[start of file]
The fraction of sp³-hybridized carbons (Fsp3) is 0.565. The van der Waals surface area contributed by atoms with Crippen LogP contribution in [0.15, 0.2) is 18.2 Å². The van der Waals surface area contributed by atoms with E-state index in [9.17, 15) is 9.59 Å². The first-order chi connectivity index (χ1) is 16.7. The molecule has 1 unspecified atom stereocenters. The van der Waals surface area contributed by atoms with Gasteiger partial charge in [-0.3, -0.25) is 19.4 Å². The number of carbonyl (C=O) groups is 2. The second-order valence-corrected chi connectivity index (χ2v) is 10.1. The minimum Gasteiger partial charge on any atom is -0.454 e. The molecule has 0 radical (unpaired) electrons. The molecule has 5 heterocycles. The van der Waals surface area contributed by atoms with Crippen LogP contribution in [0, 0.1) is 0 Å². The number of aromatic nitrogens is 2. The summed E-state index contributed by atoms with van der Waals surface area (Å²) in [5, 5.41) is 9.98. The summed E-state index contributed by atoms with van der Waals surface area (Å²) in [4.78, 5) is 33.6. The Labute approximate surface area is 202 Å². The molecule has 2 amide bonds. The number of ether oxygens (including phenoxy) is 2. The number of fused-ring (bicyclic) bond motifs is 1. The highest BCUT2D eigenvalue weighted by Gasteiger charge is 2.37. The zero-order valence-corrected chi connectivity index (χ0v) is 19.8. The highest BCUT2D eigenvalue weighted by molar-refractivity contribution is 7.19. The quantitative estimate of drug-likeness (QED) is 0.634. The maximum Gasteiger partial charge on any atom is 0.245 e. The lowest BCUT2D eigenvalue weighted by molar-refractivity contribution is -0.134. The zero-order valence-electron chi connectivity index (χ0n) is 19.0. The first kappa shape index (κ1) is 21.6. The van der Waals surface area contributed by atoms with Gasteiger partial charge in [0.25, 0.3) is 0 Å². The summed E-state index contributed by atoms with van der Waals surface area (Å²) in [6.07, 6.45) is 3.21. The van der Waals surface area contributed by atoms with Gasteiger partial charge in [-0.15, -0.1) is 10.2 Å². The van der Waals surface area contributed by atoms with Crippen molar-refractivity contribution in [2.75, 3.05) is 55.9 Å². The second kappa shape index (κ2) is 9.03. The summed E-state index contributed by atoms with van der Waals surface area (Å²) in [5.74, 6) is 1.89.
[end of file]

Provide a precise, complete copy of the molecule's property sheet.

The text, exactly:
The fraction of sp³-hybridized carbons (Fsp3) is 0.565. The van der Waals surface area contributed by atoms with Crippen LogP contribution in [0.15, 0.2) is 18.2 Å². The van der Waals surface area contributed by atoms with E-state index in [9.17, 15) is 9.59 Å². The first-order chi connectivity index (χ1) is 16.7. The molecule has 1 unspecified atom stereocenters. The van der Waals surface area contributed by atoms with Gasteiger partial charge in [-0.3, -0.25) is 19.4 Å². The number of carbonyl (C=O) groups is 2. The second-order valence-corrected chi connectivity index (χ2v) is 10.1. The minimum Gasteiger partial charge on any atom is -0.454 e. The molecule has 0 radical (unpaired) electrons. The molecule has 5 heterocycles. The van der Waals surface area contributed by atoms with Crippen LogP contribution in [0, 0.1) is 0 Å². The number of aromatic nitrogens is 2. The summed E-state index contributed by atoms with van der Waals surface area (Å²) in [5, 5.41) is 9.98. The summed E-state index contributed by atoms with van der Waals surface area (Å²) in [4.78, 5) is 33.6. The Labute approximate surface area is 202 Å². The molecule has 2 amide bonds. The number of ether oxygens (including phenoxy) is 2. The number of fused-ring (bicyclic) bond motifs is 1. The highest BCUT2D eigenvalue weighted by Gasteiger charge is 2.37. The zero-order valence-corrected chi connectivity index (χ0v) is 19.8. The highest BCUT2D eigenvalue weighted by molar-refractivity contribution is 7.19. The quantitative estimate of drug-likeness (QED) is 0.634. The maximum Gasteiger partial charge on any atom is 0.245 e. The lowest BCUT2D eigenvalue weighted by molar-refractivity contribution is -0.134. The zero-order valence-electron chi connectivity index (χ0n) is 19.0. The first kappa shape index (κ1) is 21.6. The van der Waals surface area contributed by atoms with Gasteiger partial charge in [0.25, 0.3) is 0 Å². The summed E-state index contributed by atoms with van der Waals surface area (Å²) in [6.07, 6.45) is 3.21. The van der Waals surface area contributed by atoms with Gasteiger partial charge in [-0.15, -0.1) is 10.2 Å². The van der Waals surface area contributed by atoms with Crippen molar-refractivity contribution in [2.75, 3.05) is 55.9 Å². The second kappa shape index (κ2) is 9.03. The summed E-state index contributed by atoms with van der Waals surface area (Å²) in [5.74, 6) is 1.89.